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arms bear better cats cause charms close court cries curse dare dead death dull ease eyes face fair fame fate fear feel fire foes folly fool give grace half hand head hear heard heart honour hope hour keep king land learned leave live looks Lord mean mind Miss morn Muse nature ne'er never night o'er once play pleased poet poor praise pride race rage raise reign rest rhyme rich round rule seen sense shine smile soon soul sound stand sure sweet taste tell thee thing thou thought Thrope toil town true truth turn virtue whole wise write young youth
Page 2 - A daring pilot in extremity; Pleased with the danger when the waves went high, He sought the storms; but, for a calm unfit, Would steer too nigh the sands, to boast his wit. Great wits are sure to madness near allied, And thin partitions do their bounds divide; Else, why should he, with wealth and honour blest, Refuse his age the needful hours of rest?
Page 1 - A fiery soul, which working out its way, Fretted the pigmy body to decay, And o'er-informed the tenement of clay. A daring pilot in extremity, Pleased with the danger, when the waves went high, He sought the storms ; but for a calm unfit, Would steer too nigh the sands to boast his wit.
Page 363 - Much wonder'd that the silly sheep had found Such cause of terror in an empty sound, So sweet to huntsman, gentleman, and hound. MORAL. Beware of desperate steps. The darkest day, Live till to-morrow, will have pass'd away.
Page 336 - When, pop! she starts before their nose; As eager runs the market-crowd, When 'Catch the thief!' resounds aloud; So Maggie runs, the witches follow, Wi' mony an eldritch skreech and hollow.
Page 87 - He, who still wanting, tho' he lives on theft, Steals much, spends little, yet has nothing left: And He, who now to sense, now nonsense leaning, Means not, but blunders round about a meaning: And He, whose fustian's so sublimely bad, It is not Poetry, but prose run mad: All these, my modest Satire bade translate, And own'd that nine such Poets made a late.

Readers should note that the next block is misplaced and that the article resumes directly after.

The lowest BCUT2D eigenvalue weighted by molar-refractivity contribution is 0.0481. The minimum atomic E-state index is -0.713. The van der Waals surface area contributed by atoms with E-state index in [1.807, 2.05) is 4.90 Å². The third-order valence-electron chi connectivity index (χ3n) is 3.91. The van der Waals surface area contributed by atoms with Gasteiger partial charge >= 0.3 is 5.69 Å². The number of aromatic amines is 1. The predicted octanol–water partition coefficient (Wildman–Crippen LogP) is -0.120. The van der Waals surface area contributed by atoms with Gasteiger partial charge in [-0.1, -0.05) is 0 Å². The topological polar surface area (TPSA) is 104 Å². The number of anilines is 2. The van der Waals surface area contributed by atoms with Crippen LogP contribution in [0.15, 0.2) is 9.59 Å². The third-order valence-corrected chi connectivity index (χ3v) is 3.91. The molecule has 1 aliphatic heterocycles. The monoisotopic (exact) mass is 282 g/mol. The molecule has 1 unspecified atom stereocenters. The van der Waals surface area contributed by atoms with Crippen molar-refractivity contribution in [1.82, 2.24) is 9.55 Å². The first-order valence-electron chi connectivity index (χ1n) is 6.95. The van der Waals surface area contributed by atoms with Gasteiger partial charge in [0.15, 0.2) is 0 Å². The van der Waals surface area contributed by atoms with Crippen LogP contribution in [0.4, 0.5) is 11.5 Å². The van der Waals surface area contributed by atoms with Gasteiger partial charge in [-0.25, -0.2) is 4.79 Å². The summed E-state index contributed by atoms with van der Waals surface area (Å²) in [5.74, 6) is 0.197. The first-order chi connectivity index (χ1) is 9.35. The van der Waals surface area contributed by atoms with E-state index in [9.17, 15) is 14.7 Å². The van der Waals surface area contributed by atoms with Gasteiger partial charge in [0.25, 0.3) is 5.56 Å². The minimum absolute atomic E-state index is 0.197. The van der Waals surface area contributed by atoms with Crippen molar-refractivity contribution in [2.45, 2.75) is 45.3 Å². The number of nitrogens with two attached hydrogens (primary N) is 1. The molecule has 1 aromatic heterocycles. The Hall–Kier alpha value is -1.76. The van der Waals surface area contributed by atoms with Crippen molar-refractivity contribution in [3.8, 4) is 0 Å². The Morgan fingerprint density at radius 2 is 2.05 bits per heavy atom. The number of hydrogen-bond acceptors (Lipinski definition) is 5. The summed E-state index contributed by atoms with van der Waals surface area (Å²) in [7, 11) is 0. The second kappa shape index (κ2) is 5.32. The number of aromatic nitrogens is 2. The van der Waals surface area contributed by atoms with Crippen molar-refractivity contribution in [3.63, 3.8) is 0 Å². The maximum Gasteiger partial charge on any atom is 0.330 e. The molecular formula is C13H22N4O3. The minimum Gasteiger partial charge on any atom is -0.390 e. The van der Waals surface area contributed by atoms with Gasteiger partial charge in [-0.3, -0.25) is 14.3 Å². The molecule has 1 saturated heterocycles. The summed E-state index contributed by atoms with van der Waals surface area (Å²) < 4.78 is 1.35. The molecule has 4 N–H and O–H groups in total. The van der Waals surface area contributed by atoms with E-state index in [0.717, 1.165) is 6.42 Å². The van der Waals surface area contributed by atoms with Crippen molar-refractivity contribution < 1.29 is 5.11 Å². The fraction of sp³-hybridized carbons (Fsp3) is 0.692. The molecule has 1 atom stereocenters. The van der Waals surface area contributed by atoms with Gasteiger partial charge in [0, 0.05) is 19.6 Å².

Page 331 - The night drave on wi' sangs and clatter; And ay the ale was growing better: The landlady and Tam grew gracious, Wi' favours, secret, sweet, and precious: The Souter tauld his queerest stories; The landlord's laugh was ready chorus: The storm without might rair and rustle, Tam did na mind the storm a whistle. Care, mad to see a man sae happy, E'en drown'd himsel amang the nappy: As bees flee hame wi' lades o' treasure, The minutes wing'd their way wi' pleasure: Kings may be blest, but Tam was glorious,...
Page 333 - And thro' the whins, and by the cairn, Whare hunters fand the murder'd bairn; And near the thorn, aboon the well, Whare Mungo's mither hang'd hersel. Before him Doon pours all his floods; The doubling storm roars thro' the woods; The lightnings flash from pole to pole; Near and more near the thunders roll: When, glimmering thro' the groaning trees, Kirk-Alloway seemed in a bleeze, Thro' ilka bore the beams were glancing, And loud resounded mirth and dancing. Inspiring bold John Barleycorn! What dangers...
Page 331 - That ilka melder, wi' the miller, Thou sat as lang as thou had siller ; That ev'ry naig was ca'da shoe on, The smith and thee gat roaring fou on ; That at the Lord's house, ev'n on Sunday, Thou drank wi
Page 82 - Twit'nam, and in humble strain Apply to me to keep them mad or vain. Arthur, whose giddy son neglects the laws, Imputes to me and my dainn'd works the cause : Poor Cornus sees his frantic wife elope, And curses wit, and poetry, and Pope. Friend to my life ! (which did not you prolong, The world had wanted many an idle song) What drop or nostrum can this plague remove?